WORKS: Symphony No. 5; Symphony No. 7; plus discussion and listening guide
PERFORMER: Philharmonia Orchestra/Benjamin Zander
CATALOGUE NO: CD-80471
New kids on the conductorial block often square up to Beethoven’s symphonies with insufficient experience of music, and of life. Daniel Barenboim, now in his late fifties, has had enough of both to ensure that these mid-life statements are mature and relevant enough to command serious attention. His survey offers safe, characterful performances, happily free of idiosyncrasies, and exceptionally well played by the Berlin Staatskapelle, an orchestra that spent so many years on the wrong side of the wall that it was often considered the poor relation of the Philharmonic. But as these fine-honed, vital accounts affirm, it’s not a wit less technically polished nor distinctive in sound than its more glamorous counterpart, while Teldec’s new recordings (the bloom and clarity suggests they might originate from Berlin’s Jesus-Christus Kirche, though my review copies arrived without documentation) sound magnificent.
Barenboim’s approach is modernist, but generally avoids the stylistic pitfalls dug by the Toscanini/Klemperer traditions. Great care is taken to draw the ear to inner textual details, like the cellos’ accompaniment in the Trio of No. 8’s Scherzo, the second violins’ variation counterpoint in the Eroica’s finale and the timpani parts throughout. Barenboim’s readings of Symphonies Nos 1 and 2 delight with their Classical elegance and refinement, though Nos 5 and 7 occasionally slip back into the muddy furrows of traditional rhetoric. The Choral, too, is achieved through conventional means, strengthening the impression that, fine as it is, Barenboim’s cycle isn’t poised to supplant Harnoncourt’s, still the benchmark in modern-instrument Beethoven, with David Zinman’s Zürich Tonhalle set (Arte Nova) an unmissable budget alternative.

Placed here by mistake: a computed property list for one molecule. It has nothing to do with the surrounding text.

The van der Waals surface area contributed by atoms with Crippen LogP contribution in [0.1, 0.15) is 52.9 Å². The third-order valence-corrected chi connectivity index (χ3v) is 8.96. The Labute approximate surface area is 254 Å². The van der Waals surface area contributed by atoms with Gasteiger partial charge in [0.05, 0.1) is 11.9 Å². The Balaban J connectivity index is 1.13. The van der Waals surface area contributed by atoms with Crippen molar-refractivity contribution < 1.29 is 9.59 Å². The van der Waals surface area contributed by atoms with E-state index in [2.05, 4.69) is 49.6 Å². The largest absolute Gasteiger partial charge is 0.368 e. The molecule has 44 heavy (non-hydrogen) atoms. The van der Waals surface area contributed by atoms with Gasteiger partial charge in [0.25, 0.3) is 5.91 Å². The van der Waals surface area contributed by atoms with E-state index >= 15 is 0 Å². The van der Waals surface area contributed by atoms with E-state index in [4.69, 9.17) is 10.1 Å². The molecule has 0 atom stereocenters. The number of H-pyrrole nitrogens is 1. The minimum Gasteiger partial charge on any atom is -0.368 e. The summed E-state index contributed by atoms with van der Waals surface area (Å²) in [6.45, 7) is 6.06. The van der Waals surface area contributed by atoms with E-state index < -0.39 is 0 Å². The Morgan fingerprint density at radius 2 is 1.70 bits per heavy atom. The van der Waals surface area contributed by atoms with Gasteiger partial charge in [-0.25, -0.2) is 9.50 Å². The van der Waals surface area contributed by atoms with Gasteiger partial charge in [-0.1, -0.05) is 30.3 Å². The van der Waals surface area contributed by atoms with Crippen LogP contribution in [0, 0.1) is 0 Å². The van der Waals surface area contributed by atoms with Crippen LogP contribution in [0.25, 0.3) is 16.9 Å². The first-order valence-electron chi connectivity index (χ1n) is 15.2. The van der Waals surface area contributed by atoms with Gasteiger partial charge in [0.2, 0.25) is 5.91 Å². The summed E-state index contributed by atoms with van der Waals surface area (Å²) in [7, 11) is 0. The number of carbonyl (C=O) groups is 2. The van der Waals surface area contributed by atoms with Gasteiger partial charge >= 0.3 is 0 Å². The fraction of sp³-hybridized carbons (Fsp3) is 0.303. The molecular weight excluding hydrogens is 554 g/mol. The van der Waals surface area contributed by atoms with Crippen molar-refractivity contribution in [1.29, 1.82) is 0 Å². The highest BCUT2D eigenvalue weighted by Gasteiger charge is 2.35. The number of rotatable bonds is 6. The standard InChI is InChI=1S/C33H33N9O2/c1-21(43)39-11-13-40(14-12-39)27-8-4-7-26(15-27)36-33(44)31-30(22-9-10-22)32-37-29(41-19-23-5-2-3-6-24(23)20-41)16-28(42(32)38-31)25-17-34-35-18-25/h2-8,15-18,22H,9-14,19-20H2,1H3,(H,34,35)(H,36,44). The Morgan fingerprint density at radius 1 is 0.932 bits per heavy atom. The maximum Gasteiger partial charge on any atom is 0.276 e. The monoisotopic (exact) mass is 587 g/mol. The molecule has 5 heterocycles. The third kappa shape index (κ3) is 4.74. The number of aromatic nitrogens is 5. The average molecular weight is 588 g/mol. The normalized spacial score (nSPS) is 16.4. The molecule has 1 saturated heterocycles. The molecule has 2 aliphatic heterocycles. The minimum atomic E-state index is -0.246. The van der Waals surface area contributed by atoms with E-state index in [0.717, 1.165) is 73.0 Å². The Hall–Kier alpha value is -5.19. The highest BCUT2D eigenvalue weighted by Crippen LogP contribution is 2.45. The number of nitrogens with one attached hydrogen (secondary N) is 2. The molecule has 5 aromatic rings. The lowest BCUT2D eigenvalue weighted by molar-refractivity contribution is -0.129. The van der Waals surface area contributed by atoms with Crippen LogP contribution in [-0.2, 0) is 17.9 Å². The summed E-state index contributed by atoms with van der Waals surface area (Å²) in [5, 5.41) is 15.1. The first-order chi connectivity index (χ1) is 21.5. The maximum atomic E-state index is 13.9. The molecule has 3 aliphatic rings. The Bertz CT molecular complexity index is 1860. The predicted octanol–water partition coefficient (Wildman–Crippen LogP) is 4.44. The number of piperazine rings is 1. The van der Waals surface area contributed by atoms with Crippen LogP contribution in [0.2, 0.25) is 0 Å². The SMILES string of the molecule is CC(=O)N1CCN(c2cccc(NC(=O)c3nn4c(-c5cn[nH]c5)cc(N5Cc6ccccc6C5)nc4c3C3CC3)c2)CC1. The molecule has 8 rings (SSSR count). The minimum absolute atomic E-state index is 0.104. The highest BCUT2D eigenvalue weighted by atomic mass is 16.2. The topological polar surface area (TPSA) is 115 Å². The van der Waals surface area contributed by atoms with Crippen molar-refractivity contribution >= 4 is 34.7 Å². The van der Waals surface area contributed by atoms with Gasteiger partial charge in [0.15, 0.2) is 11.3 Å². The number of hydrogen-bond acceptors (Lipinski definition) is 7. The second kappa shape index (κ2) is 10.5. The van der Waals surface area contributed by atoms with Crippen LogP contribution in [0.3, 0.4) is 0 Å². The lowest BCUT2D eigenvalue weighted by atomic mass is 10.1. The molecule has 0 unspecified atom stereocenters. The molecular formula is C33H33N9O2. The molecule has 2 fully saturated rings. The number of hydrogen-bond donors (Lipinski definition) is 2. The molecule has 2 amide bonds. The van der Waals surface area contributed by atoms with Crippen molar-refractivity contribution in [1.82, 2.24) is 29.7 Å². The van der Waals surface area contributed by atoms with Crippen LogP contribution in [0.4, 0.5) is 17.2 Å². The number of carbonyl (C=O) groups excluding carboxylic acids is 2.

Beethoven’s Fifth and Seventh Symphonies have always been at the cusp of controversy whenever questions of performing style, tempi and historical integrity have arisen. Benjamin Zander offers iconoclastic perspectives on each, in readings that stand defiantly beside some of the most provocative of recent times. His unwavering faithfulness to Beethoven’s oft-contested metronome indications seals his alliance with the ‘periodist-modernist’ movement pioneered by Harnoncourt’s COE cycle. Zander is among the most charismatic advocates I’ve heard, but the Beethoven tempo debate has run so long now that his are hardly earth-shattering insights.